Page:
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  4. Very time I thought I know all of Du Maurier's books (I owned 11 of them) then came a review of a book title I have never heard of! I love her books and I will certainly add this on my list. Thanks for the review.

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  5. I have only managed to read Rebecca and My Cousin Rachel by du Maurier. My library only really has those two. They had another one, but I couldn't stand the edition… So, I sort of fizzled out on reading her. I think I will have to buy something soon!

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  6. Simplerpastimes, what could be better than a story set in Venice?! Nothing, probably. I long for it all the time…hence a challenge coming your way in February. Stay tuned! 😉

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  7. Audrey, Rebecca remains my favorite, but this one is very good.

    I'm glad you like the blog look of the day. I've loved this Japanese maple background before, and it just seems to suit fall. As long as it's not too pink!

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  8. Becky, it's hard to top Rebecca (in my opinion) but Daphne is a master writer; she's not written much that isn't mesmerizing. Although, I remember when I first read Rebecca I read everything else by her that I could find; I was disappointed that none seemed to equal the impact of Rebecca although The Scapegoat stands out in my mind. From the 1970's, so that's saying something.

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  9. Kailana, I've forgotten about My Cousin Rachel. I read it, but I can remember nothing about it. This collection of short stories is just the ticket for an autumnal read which will not require a huge committment on your part.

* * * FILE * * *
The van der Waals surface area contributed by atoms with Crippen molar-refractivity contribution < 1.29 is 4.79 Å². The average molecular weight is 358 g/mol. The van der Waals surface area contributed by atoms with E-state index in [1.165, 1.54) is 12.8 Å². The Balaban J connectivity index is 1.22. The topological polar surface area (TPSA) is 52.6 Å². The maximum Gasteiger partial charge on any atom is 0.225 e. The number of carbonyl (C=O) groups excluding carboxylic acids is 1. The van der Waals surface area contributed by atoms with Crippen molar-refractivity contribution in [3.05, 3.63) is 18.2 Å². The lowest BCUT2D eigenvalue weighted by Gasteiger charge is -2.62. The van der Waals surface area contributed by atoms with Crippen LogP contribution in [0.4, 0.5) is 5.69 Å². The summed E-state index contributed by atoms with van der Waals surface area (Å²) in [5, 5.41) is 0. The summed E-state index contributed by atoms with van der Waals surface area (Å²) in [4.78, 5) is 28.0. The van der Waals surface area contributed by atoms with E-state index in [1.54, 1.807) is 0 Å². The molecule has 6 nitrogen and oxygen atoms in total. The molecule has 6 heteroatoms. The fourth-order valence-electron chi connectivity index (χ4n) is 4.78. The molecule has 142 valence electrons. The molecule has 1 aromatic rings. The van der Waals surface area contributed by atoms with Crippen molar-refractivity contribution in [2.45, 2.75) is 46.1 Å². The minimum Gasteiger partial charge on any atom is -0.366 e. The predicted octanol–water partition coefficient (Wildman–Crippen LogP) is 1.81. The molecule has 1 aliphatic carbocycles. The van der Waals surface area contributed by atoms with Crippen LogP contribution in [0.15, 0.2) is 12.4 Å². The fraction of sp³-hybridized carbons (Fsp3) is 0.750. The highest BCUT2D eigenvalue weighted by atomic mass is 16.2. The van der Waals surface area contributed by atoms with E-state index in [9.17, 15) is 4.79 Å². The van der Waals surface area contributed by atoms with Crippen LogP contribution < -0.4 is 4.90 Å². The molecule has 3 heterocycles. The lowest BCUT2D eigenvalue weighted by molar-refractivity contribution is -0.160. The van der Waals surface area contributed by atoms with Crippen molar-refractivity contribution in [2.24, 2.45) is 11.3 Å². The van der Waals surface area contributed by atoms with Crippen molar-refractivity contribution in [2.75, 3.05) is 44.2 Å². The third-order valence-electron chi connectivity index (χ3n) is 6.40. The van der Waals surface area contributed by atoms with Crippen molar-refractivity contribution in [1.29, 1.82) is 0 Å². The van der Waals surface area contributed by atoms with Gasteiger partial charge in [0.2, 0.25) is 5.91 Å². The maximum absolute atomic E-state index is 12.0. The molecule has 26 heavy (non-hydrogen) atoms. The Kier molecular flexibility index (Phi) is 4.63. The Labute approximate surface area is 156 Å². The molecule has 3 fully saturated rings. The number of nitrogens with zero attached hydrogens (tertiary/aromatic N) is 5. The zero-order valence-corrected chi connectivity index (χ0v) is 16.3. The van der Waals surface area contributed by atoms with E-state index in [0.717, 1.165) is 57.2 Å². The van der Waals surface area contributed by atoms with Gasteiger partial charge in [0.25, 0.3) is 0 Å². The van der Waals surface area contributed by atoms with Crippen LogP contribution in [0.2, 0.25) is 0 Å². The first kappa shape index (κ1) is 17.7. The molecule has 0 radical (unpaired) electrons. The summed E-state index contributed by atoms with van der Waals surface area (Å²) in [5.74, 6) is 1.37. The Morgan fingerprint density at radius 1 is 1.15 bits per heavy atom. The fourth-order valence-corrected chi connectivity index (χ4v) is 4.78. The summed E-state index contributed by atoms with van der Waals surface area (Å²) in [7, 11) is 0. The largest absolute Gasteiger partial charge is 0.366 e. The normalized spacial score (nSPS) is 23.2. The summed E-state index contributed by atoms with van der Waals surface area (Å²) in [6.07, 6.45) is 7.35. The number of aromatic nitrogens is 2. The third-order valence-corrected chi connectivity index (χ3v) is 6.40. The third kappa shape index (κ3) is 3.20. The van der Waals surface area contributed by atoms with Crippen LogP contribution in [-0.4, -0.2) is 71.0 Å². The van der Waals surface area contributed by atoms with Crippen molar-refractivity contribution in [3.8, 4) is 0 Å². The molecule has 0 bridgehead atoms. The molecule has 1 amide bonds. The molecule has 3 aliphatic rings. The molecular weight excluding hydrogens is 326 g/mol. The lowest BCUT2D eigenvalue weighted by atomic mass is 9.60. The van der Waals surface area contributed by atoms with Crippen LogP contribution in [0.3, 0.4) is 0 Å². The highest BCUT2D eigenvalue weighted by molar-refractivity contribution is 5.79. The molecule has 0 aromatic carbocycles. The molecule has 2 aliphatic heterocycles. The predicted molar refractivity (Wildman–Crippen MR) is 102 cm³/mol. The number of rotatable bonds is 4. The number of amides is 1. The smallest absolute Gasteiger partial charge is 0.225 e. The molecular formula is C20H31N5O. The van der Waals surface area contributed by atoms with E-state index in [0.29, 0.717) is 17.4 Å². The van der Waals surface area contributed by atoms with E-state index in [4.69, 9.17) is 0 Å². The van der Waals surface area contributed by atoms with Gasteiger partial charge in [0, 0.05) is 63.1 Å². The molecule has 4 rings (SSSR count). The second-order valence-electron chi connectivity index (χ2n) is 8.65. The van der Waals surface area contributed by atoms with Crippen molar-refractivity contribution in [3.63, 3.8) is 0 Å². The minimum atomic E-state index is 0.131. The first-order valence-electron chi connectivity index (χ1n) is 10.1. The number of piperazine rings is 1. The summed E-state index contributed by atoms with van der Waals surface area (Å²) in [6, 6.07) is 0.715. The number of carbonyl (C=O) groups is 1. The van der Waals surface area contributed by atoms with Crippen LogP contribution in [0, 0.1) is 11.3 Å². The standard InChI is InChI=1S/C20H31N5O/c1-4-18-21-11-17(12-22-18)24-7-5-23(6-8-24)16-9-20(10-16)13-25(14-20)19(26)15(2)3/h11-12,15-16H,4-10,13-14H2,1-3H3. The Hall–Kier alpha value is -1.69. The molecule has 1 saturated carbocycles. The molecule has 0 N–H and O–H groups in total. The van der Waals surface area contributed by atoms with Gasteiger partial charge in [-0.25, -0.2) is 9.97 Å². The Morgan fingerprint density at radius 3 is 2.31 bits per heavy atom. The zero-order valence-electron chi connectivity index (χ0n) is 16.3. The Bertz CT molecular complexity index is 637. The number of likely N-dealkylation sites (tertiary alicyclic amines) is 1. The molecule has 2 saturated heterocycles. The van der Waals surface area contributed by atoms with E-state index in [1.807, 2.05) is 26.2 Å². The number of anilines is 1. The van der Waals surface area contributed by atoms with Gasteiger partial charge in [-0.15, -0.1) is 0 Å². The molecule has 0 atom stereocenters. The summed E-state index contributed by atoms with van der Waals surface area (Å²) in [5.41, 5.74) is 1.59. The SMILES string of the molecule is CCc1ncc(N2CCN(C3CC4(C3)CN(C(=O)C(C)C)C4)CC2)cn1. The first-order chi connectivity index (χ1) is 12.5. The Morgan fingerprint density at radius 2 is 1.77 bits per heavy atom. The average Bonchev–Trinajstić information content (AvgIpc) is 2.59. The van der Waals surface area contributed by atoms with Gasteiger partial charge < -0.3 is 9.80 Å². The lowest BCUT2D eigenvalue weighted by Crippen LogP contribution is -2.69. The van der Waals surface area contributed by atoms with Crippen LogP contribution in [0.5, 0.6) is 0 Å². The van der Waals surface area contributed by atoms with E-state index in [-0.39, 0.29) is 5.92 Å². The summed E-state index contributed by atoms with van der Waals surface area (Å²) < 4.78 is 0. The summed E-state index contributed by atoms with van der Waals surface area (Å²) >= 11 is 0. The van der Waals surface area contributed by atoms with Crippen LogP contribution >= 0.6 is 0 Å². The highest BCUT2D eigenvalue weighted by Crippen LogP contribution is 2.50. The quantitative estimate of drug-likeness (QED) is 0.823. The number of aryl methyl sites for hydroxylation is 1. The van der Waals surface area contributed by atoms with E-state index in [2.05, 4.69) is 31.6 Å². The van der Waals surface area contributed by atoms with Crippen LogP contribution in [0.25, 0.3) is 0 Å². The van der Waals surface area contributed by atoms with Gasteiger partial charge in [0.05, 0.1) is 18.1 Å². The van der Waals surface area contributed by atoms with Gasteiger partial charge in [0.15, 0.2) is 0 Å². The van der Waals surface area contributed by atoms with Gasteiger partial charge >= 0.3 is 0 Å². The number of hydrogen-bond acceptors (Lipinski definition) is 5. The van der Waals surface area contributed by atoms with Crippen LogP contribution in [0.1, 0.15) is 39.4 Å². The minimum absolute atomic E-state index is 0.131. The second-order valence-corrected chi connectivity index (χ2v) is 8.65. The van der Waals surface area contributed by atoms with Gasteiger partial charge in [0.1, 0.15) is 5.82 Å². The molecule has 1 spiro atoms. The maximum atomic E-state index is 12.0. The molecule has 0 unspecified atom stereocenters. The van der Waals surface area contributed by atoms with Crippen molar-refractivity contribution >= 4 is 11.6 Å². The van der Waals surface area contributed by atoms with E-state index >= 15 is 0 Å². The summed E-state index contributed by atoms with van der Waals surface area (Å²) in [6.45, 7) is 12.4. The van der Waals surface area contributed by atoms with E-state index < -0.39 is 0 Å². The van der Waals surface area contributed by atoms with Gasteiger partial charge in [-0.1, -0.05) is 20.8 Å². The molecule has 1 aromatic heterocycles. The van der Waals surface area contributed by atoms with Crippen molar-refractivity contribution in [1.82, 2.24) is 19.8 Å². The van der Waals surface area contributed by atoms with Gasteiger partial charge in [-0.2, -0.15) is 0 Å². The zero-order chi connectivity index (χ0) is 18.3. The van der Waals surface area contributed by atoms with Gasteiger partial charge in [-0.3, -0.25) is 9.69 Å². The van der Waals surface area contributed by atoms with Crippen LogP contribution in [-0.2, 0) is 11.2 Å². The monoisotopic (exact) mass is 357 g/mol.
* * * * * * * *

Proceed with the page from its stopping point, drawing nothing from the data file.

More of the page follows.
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  10. I'm going to see if I can download this right away. It sounds too perfect for this rainy evening not to. I have just discovered Du Maurier, though I have loved Rebecca, the film, since I was young.

    Thanks for this review! I love a good short story.

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  11. This was the first Du Maurier I read and my first reaction was, “wow, amazing storyteller.” It's so true.

    Have you seen the film version of “Don't Look Now”? It's one of these funny things, something obviously dated now but also obviously innovative for its time. It's very good, assuming those limitations, and does a surprisingly good job capturing the overall eerieness of the story.

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  12. Picky, it is indeed a perfect ready for a rainy, or autumnal, night. I just loved it! I've never seen the film Rebecca, although so many of du Maurier's books have been made into film. I know I loved that book and this short story so I hope you will, too.

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  13. Trish, she's so wonderful isn't she? She can create a mood almost better than any one I know. The only author of today who really set a mood for me was Donna Tartt with The Secret History. But, I, too love Daphne's writing. Totally. 😉

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  14. Frances, another good part is, it's even shorter than a novella! (wink, wink) You can read it in half an hour, although you might want to take longer just to indulge yourself in the story.